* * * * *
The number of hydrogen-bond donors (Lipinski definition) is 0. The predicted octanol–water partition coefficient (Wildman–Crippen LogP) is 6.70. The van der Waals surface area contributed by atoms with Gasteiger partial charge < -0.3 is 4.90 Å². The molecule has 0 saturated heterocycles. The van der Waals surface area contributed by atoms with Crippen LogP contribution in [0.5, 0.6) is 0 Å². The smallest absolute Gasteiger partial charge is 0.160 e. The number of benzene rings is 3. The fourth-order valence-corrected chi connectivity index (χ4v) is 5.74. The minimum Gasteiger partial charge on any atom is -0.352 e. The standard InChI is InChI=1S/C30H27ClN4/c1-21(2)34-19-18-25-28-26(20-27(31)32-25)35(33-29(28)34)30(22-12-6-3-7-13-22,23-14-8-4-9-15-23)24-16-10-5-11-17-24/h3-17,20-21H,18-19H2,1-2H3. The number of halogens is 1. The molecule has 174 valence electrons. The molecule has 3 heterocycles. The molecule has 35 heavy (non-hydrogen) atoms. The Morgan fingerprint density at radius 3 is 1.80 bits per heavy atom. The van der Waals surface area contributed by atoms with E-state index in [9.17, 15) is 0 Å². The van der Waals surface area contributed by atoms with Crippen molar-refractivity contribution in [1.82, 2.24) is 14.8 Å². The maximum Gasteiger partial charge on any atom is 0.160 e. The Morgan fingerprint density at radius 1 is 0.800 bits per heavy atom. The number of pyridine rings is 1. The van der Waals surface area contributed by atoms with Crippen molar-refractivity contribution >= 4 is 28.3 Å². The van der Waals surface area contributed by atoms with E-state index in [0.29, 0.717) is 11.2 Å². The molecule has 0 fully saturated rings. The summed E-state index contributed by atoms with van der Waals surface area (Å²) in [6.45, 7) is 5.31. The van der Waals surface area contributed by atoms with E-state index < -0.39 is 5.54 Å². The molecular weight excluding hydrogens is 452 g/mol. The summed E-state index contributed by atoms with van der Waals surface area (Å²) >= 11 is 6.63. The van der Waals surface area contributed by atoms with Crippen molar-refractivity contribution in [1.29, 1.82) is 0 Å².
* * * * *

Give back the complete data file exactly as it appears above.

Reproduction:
The number of hydrogen-bond donors (Lipinski definition) is 0. The predicted octanol–water partition coefficient (Wildman–Crippen LogP) is 6.70. The van der Waals surface area contributed by atoms with Gasteiger partial charge < -0.3 is 4.90 Å². The molecule has 0 saturated heterocycles. The van der Waals surface area contributed by atoms with Crippen LogP contribution in [0.5, 0.6) is 0 Å². The smallest absolute Gasteiger partial charge is 0.160 e. The number of benzene rings is 3. The fourth-order valence-corrected chi connectivity index (χ4v) is 5.74. The minimum Gasteiger partial charge on any atom is -0.352 e. The standard InChI is InChI=1S/C30H27ClN4/c1-21(2)34-19-18-25-28-26(20-27(31)32-25)35(33-29(28)34)30(22-12-6-3-7-13-22,23-14-8-4-9-15-23)24-16-10-5-11-17-24/h3-17,20-21H,18-19H2,1-2H3. The number of halogens is 1. The molecule has 174 valence electrons. The molecule has 3 heterocycles. The molecule has 35 heavy (non-hydrogen) atoms. The Morgan fingerprint density at radius 3 is 1.80 bits per heavy atom. The van der Waals surface area contributed by atoms with E-state index in [9.17, 15) is 0 Å². The van der Waals surface area contributed by atoms with Crippen molar-refractivity contribution in [1.82, 2.24) is 14.8 Å². The maximum Gasteiger partial charge on any atom is 0.160 e. The Morgan fingerprint density at radius 1 is 0.800 bits per heavy atom. The number of pyridine rings is 1. The van der Waals surface area contributed by atoms with Crippen molar-refractivity contribution >= 4 is 28.3 Å². The van der Waals surface area contributed by atoms with E-state index in [0.29, 0.717) is 11.2 Å². The molecule has 0 fully saturated rings. The summed E-state index contributed by atoms with van der Waals surface area (Å²) in [6.45, 7) is 5.31. The van der Waals surface area contributed by atoms with E-state index < -0.39 is 5.54 Å². The molecular weight excluding hydrogens is 452 g/mol. The summed E-state index contributed by atoms with van der Waals surface area (Å²) >= 11 is 6.63. The van der Waals surface area contributed by atoms with Crippen molar-refractivity contribution in [1.29, 1.82) is 0 Å².